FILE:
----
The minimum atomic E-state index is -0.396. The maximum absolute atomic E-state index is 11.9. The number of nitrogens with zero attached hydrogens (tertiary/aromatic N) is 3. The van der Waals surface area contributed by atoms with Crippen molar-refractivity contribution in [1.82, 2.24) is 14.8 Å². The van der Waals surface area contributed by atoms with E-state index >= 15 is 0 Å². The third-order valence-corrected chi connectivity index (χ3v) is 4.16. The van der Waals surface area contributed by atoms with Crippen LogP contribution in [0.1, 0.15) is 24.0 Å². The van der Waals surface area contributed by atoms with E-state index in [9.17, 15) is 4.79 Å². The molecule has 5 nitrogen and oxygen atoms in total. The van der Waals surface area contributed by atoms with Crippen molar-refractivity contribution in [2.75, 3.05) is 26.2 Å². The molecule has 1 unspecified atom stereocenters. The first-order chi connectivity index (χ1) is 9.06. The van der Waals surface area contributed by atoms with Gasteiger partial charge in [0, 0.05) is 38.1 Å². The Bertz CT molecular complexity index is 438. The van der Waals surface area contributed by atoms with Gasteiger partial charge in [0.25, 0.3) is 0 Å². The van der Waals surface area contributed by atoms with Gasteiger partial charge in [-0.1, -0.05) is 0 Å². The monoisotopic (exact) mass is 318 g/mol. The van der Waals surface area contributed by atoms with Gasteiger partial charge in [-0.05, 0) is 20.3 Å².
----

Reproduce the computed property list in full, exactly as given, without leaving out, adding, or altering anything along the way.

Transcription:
The minimum atomic E-state index is -0.396. The maximum absolute atomic E-state index is 11.9. The number of nitrogens with zero attached hydrogens (tertiary/aromatic N) is 3. The van der Waals surface area contributed by atoms with Crippen molar-refractivity contribution in [1.82, 2.24) is 14.8 Å². The van der Waals surface area contributed by atoms with E-state index >= 15 is 0 Å². The third-order valence-corrected chi connectivity index (χ3v) is 4.16. The van der Waals surface area contributed by atoms with Crippen LogP contribution in [0.1, 0.15) is 24.0 Å². The van der Waals surface area contributed by atoms with E-state index in [9.17, 15) is 4.79 Å². The molecule has 5 nitrogen and oxygen atoms in total. The van der Waals surface area contributed by atoms with Crippen molar-refractivity contribution in [2.75, 3.05) is 26.2 Å². The molecule has 1 unspecified atom stereocenters. The first-order chi connectivity index (χ1) is 9.06. The van der Waals surface area contributed by atoms with Gasteiger partial charge in [0, 0.05) is 38.1 Å². The Bertz CT molecular complexity index is 438. The van der Waals surface area contributed by atoms with Gasteiger partial charge in [0.25, 0.3) is 0 Å². The van der Waals surface area contributed by atoms with Gasteiger partial charge in [-0.1, -0.05) is 0 Å². The monoisotopic (exact) mass is 318 g/mol. The van der Waals surface area contributed by atoms with Gasteiger partial charge in [-0.05, 0) is 20.3 Å².